Still considering the preclinical studies, Y. Yang et al. described the anti-inflammatory effects and the underlying mechanisms of GCZX-pill, Chinese herbal formula composed of six herbs, on trinitrobenzene sulfonic acid- (TNBS-) induced UC in rats. The results demonstrated that the GCZX-pill can attenuate colitis in rats and the anti-inflammatory effect of the GCZX-pill may be related to the reduction of enterochromaffin colonic cells hyperplasia and serotonin availability.

The third preclinical study was done by H. Zhang et al., who tested the effects of two Chinese herbal formulations, Erchen decoction (ECD) and Linguizhugan decoction (LGZGD), on insulin resistance in rats. The results indicated that ECD and LGZGD have protective effects against high-fat diet-induced liver insulin resistance and their underlying mechanisms involve the TNF-α and insulin pathway.

In the review articles, P. Ren et al. reported a comprehensive review concerning the efficacy and safety of Kangfuxinye enema (Chinese herbal medicine extracted from the Periplaneta americana) combined with mesalamine for the ulcerative colitis (UC) patients and in addition evaluated the grade of the quality of evidence by using the GRADE (grading of recommendations, assessment, development, and evaluation) approach. With this revision, the authors concluded that although Kangfuxinye enema seems to be effective and safe for treating UC patients in this systematic review, Kangfuxinye enema combined with mesalamine was weakly recommended due to very low to moderate quality of available evidence by the GRADE approach.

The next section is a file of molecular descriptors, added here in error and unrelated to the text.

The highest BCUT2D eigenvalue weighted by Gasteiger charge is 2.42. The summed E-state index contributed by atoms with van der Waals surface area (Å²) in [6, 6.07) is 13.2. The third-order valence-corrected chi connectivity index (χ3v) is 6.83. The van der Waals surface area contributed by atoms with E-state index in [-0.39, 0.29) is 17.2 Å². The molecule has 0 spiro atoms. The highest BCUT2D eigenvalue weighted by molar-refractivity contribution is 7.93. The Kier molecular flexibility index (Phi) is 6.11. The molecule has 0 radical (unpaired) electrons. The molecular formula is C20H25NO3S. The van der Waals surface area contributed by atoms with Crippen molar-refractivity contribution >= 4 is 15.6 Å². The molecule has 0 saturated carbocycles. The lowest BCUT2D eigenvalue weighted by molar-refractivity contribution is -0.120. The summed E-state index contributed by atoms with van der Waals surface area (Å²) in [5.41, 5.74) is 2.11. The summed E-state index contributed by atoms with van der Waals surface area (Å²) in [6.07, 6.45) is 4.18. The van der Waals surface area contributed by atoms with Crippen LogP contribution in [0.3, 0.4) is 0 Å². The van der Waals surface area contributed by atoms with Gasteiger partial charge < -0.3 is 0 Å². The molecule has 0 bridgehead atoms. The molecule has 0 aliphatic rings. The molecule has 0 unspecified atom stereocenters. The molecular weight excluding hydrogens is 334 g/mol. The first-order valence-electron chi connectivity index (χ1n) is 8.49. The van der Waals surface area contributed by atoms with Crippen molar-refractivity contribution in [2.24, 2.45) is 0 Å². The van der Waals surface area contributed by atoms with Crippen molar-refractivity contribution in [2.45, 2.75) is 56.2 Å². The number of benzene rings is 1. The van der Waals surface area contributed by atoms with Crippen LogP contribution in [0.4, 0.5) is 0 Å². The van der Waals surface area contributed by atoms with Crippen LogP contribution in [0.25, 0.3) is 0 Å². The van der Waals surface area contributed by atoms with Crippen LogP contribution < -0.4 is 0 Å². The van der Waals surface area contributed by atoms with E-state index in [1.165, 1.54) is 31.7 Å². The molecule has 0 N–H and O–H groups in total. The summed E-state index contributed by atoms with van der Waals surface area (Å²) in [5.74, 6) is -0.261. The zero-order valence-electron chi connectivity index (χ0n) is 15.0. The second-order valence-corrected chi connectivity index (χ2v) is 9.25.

In another review, C. Wang et al. discussed another Chinese herbal formula known as Huangqin-Tang (HQT), composed of four ingredients: the roots of Scutellaria baicalensis Georgi, Glycyrrhiza uralensis Fisch, Paeonia lactiflora Pall, and the fruit of Ziziphus jujuba Mill. The authors concluded that available reports suggested that the efficacy of HQT or its components on UC is related to the intestinal environment improvement, immune modulation, and regulation of inflammatory pathways or cytokines. However, most of the data were based on animal studies or in vitro experiments; thus, the effects and mechanisms of HQT in UC patients remain to be explored or verified.

Finally, L. M. da Silva et al. did a review concerning the potential role of propolis in the treatment and prevention of gastrointestinal disorders. They reported and critiqued the studies showing the beneficial effects of propolis and its active compounds in the treatment of gastrointestinal diseases; however, they concluded that only few clinical trials have been conducted to prove their effectiveness and safety against human ulcers and their associated pathologies.

Thus, this special issue included different investigations related to the efficacy of herbal medicines in the treatment of inflammatory and ulcerative gastrointestinal disorders, based on clinical and preclinical studies as well as the revision of the literature related to the objective of this special issue.

Sérgio Faloni de Andrade
Luisa Mota da Silva
Shahram Golbabapour
Steve Harakeh

The Therapeutic Capabilities of Slippery Elm Bark